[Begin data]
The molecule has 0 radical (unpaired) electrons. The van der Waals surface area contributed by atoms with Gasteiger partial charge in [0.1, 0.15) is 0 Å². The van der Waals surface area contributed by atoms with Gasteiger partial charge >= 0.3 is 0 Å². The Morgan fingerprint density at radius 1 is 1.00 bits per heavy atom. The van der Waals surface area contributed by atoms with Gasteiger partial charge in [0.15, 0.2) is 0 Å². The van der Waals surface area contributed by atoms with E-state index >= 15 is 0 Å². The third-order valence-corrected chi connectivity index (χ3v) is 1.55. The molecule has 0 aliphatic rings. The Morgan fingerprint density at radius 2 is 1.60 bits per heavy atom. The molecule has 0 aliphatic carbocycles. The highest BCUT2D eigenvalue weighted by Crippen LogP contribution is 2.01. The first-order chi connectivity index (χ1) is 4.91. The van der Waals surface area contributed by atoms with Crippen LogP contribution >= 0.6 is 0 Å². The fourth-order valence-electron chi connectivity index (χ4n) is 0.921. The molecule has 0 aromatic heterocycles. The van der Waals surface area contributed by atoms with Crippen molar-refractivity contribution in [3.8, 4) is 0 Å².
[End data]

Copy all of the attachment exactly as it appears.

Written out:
The molecule has 0 radical (unpaired) electrons. The van der Waals surface area contributed by atoms with Gasteiger partial charge in [0.1, 0.15) is 0 Å². The van der Waals surface area contributed by atoms with Gasteiger partial charge >= 0.3 is 0 Å². The Morgan fingerprint density at radius 1 is 1.00 bits per heavy atom. The van der Waals surface area contributed by atoms with Gasteiger partial charge in [0.15, 0.2) is 0 Å². The van der Waals surface area contributed by atoms with E-state index >= 15 is 0 Å². The third-order valence-corrected chi connectivity index (χ3v) is 1.55. The molecule has 0 aliphatic rings. The Morgan fingerprint density at radius 2 is 1.60 bits per heavy atom. The molecule has 0 aliphatic carbocycles. The highest BCUT2D eigenvalue weighted by Crippen LogP contribution is 2.01. The first-order chi connectivity index (χ1) is 4.91. The van der Waals surface area contributed by atoms with Crippen LogP contribution >= 0.6 is 0 Å². The fourth-order valence-electron chi connectivity index (χ4n) is 0.921. The molecule has 0 aromatic heterocycles. The van der Waals surface area contributed by atoms with Crippen molar-refractivity contribution in [3.8, 4) is 0 Å².